I'm sure you can figure out all of the ways that having to replace a known quantity with an unknown one can begin to cost a lot of money and productivity, so I won't list all of the reasons/examples.
      I know this does not necessarily translate to this topic, as MiLB salaries are capped, but I just thought I would refute mlhouse's opinion that employers always pay the "market rate, no more and no less".

      3) I think there is plenty of validity to the argument that nobody is forcing these guys to play baseball. There is no reason they can't quit baseball and get a different career.
      I wonder if many of you would feel as much outrage if you thought of them as independent sub contractors as opposed to "employees"?
      Do you feel the same outrage in regards to say, struggling musicians? Many of them make probably much less than even these MiLB players. But they get paid on a per gig basis, from several different employers, so there is not a single "bad guy" to get outraged at.

      4)If you are going to have the argument that, "they can afford to pay them more, so they should", then I hope you are consistent.
      Wal Mart is one of the richest companies in the world, and they pay their employees peanuts. They could easily double every employee's salary, and still make billions of dollars.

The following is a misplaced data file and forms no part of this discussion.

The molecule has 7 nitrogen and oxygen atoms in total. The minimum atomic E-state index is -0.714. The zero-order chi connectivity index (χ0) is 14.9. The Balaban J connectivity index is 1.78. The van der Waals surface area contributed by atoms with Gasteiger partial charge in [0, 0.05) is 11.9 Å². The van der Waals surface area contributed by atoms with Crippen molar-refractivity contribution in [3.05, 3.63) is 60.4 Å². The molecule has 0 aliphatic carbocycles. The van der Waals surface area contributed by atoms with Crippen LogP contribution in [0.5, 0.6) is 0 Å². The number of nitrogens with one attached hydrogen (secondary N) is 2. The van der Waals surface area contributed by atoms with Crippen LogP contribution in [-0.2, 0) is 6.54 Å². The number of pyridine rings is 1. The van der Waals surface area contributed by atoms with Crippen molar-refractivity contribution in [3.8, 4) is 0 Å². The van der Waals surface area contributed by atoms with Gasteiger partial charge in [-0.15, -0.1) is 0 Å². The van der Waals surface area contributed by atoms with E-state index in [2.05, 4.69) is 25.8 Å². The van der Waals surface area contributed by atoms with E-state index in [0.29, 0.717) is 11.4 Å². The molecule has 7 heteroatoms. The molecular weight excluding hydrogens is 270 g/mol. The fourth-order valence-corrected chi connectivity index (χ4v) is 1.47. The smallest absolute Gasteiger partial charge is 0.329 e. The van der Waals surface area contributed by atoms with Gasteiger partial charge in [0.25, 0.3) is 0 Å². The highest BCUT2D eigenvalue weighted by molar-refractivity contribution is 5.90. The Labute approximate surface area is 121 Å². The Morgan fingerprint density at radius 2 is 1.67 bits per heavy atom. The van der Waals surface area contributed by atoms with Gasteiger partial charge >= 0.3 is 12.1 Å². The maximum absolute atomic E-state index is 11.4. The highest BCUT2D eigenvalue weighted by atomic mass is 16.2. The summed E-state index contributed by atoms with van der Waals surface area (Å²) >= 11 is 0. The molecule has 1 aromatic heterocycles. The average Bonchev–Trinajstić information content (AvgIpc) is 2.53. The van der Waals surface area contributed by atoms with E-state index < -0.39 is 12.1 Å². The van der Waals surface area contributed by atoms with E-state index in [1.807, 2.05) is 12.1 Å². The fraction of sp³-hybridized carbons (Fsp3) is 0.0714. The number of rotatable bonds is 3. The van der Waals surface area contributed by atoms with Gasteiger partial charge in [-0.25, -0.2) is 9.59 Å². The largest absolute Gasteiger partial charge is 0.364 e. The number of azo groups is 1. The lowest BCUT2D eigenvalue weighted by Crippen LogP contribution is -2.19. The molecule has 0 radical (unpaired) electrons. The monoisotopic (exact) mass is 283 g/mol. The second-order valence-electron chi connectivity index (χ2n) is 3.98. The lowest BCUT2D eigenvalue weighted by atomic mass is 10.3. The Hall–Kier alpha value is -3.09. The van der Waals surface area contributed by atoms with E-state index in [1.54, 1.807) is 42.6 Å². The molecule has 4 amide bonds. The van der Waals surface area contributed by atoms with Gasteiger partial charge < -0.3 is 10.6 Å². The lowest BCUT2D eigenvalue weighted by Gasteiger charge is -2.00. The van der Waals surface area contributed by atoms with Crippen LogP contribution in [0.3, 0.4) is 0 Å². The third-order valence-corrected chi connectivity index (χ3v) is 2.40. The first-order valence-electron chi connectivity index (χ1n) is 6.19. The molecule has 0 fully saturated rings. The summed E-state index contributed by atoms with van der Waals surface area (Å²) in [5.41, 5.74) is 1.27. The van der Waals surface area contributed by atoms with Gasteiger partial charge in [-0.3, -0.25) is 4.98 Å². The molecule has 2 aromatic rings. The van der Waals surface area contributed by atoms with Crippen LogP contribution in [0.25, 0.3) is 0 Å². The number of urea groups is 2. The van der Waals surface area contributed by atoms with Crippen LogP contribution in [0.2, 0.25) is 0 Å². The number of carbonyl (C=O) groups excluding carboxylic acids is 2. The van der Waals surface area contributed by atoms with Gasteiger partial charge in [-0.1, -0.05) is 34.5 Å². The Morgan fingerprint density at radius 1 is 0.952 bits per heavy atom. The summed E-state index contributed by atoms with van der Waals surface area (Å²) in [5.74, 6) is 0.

Are you as vocal in these employee's defense as you are in defense of the MiLB players? Or do you look at them different because you don't relate to them? I.E you didn't grow up aspiring to stock shelves at a retail store?

      5) Finally, all those things said, I think it is a VERY stupid business model for the MLB to pay their future employee pool such a low wage.
      Mlhouse's argument that if the pay were too low, there wouldnt be enough MiLB players, and they would have to pay more, is actually happening, and will continue to happen, IMO.
      Participation in baseball is at an all time low. Young athletes are and will continue to choose other sports. Young baseball players with potential are and will continue to choose alternative career paths.